Other Nations Still Top U.S. in Life Expectancy
Rising obesity rate contributing to relatively low life expectancy.
By David Pittman, MedPage Today
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WASHINGTON — SUNDAY, Aug. 19, 2012 (MedPage Today) —Although Americans are living longer than before, their life expectancies still lag behind those of other countries, a government report found.
For example, Japanese women age 65 could expect to live 3.7 years longer than American women of the same age, while Japanese men age 65 live 1.3 years longer than U.S. men, according to the report, which was issued Thursday by the National Institute on Aging.
The report, "Older Americans 2012: Key Indicators of Well-Being," tracks trends in those older than 65 in categories ranging from health to housing to economics.
The report also found that obesity rates continued to rise, and the condition persists as a major cause of premature death for older people. In 2009 to 2010, 38 percent of people 65 and older were obese. That's up from 1988 to 1994, when 22 percent were obese.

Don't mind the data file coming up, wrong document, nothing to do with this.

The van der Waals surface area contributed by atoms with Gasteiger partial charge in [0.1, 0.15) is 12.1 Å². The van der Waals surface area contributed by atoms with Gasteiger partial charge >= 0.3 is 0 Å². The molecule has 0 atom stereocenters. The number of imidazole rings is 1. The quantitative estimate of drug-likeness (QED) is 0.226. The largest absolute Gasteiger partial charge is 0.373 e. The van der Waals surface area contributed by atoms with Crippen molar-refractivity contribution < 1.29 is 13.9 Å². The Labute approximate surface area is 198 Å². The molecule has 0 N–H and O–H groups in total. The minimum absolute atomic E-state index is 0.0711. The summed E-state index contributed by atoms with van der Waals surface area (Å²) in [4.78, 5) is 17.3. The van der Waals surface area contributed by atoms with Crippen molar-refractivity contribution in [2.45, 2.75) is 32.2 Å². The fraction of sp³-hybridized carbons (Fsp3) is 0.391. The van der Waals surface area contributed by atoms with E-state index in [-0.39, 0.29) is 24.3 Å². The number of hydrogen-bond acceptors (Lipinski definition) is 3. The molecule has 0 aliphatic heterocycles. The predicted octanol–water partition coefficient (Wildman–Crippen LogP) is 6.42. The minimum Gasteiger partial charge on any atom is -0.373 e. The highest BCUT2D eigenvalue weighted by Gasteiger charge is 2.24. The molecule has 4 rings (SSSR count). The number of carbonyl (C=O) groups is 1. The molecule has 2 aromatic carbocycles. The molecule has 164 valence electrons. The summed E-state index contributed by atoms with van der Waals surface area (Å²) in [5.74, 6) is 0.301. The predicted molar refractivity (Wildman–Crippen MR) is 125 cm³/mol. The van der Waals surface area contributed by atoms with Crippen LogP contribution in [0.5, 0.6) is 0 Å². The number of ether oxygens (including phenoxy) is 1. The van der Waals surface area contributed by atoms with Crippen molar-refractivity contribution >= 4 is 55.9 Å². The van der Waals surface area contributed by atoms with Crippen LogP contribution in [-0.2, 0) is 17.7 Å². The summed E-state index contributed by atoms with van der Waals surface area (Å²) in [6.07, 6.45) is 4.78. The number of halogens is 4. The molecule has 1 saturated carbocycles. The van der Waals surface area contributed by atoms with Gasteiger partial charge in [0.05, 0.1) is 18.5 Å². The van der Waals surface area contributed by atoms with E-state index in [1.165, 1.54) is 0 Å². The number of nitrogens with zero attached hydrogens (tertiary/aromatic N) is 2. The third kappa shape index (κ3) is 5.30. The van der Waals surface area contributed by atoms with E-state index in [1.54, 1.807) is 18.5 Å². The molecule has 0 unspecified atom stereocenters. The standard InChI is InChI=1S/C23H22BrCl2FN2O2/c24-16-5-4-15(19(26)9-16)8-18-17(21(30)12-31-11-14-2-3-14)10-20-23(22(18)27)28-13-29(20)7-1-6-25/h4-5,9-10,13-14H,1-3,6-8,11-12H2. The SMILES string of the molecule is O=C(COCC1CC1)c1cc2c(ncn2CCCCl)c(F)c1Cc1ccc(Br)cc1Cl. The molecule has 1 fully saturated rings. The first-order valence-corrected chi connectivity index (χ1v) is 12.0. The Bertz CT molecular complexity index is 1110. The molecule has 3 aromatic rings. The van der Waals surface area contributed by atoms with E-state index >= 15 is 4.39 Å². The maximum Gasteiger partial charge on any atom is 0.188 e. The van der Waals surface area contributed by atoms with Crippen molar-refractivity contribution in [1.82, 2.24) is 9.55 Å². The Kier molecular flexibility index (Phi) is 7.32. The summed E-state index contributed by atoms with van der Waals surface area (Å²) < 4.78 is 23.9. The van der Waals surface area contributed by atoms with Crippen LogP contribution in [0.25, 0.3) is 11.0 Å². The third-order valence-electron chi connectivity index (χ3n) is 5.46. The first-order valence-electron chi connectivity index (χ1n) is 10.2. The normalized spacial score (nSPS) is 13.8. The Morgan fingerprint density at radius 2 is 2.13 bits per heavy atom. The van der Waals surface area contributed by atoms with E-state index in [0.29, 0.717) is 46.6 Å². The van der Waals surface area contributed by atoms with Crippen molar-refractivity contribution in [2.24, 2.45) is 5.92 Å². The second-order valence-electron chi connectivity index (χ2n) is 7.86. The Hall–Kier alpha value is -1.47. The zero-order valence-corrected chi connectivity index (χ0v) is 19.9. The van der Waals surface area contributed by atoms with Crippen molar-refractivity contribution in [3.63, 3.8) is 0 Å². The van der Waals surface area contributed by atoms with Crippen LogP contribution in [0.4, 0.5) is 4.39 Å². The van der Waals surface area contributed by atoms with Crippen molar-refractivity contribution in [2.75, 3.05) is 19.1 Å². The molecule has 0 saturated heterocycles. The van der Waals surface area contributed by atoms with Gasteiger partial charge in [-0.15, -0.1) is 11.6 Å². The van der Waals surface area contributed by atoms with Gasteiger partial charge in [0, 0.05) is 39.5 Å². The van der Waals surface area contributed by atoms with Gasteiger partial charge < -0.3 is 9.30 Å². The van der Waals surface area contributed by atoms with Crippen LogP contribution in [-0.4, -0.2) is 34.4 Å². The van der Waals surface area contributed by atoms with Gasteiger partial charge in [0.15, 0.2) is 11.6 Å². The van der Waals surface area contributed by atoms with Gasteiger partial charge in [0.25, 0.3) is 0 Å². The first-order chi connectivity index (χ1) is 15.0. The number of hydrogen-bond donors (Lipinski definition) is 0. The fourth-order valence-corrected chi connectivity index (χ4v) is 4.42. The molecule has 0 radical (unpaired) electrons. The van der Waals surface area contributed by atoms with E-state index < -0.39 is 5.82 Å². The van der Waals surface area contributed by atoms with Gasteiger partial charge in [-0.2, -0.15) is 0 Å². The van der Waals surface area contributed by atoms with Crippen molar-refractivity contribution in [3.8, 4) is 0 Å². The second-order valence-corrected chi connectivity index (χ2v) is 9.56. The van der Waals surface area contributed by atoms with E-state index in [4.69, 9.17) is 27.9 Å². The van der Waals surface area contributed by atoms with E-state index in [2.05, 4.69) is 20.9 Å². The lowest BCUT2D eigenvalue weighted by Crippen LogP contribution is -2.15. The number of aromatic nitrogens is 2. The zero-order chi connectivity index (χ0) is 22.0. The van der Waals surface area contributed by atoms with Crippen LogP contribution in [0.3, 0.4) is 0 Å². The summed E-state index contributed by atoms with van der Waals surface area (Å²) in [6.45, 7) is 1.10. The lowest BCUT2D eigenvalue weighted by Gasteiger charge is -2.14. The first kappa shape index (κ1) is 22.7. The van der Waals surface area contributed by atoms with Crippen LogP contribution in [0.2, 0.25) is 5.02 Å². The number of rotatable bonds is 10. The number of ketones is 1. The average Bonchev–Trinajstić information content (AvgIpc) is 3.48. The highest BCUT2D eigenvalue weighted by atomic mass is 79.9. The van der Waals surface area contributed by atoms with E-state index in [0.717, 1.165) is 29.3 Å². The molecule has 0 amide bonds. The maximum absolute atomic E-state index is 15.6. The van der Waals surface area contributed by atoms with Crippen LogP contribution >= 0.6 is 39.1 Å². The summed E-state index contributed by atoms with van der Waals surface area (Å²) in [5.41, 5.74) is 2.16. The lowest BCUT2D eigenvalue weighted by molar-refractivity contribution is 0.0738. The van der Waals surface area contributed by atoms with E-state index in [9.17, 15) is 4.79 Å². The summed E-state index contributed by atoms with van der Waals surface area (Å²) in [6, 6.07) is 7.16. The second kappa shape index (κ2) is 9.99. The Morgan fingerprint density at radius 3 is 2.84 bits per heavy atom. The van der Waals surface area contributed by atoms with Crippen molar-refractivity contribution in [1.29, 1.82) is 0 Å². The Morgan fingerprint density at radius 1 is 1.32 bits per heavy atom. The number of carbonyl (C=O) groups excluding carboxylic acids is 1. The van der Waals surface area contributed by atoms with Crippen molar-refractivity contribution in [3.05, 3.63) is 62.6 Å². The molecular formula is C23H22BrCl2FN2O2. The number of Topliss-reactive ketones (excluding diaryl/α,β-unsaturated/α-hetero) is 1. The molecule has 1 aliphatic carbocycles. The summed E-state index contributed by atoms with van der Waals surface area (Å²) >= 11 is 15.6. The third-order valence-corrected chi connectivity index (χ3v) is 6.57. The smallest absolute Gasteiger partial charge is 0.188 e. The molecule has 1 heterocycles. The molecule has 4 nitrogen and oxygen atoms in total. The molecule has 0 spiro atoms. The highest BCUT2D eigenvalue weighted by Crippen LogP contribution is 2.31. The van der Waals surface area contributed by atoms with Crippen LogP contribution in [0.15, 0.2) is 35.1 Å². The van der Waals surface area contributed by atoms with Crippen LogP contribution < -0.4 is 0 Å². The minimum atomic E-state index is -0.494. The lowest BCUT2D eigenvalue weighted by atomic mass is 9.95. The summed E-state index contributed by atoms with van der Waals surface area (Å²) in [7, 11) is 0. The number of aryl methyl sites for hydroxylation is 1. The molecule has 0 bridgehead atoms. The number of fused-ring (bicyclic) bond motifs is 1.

Other findings included:
- Death rates for heart disease and stroke declined by nearly 50 percent since 1981, but chronic lower respiratory disease increased by 57 percent.
- Hospice care use in the final 30 days of life jumped to 43 percent in 2009 from 19 percent in 1999.
- More older people are dying at home (24 percent in 2009 versus 15 percent in 1999) rather than in hospitals (32 percent in 2009 versus 49 percent in 1999).
- Women reported higher levels of arthritis than men (56 percent versus 45 percent, respectively), while men reported higher levels of heart disease (37 percent versus 26 percent).
In addition, more Americans 65 and older are enrolling in health maintenance organizations and other Medicare Advantage (MA) plans, and they also are spending more money out-of-pocket on healthcare, the report found. In 2009, 28 percent of Medicare beneficiaries were enrolled in an MA program, up from 16 percent in 2005.
Out-of-pocket spending for health care services among the poor and near-poor elderly increased to 22 percent of income in 2009 — up from 12 percent three decades ago.
"However, average healthcare costs did not increase further between 2006 and 2008, after adjusting for inflation," according to the study.
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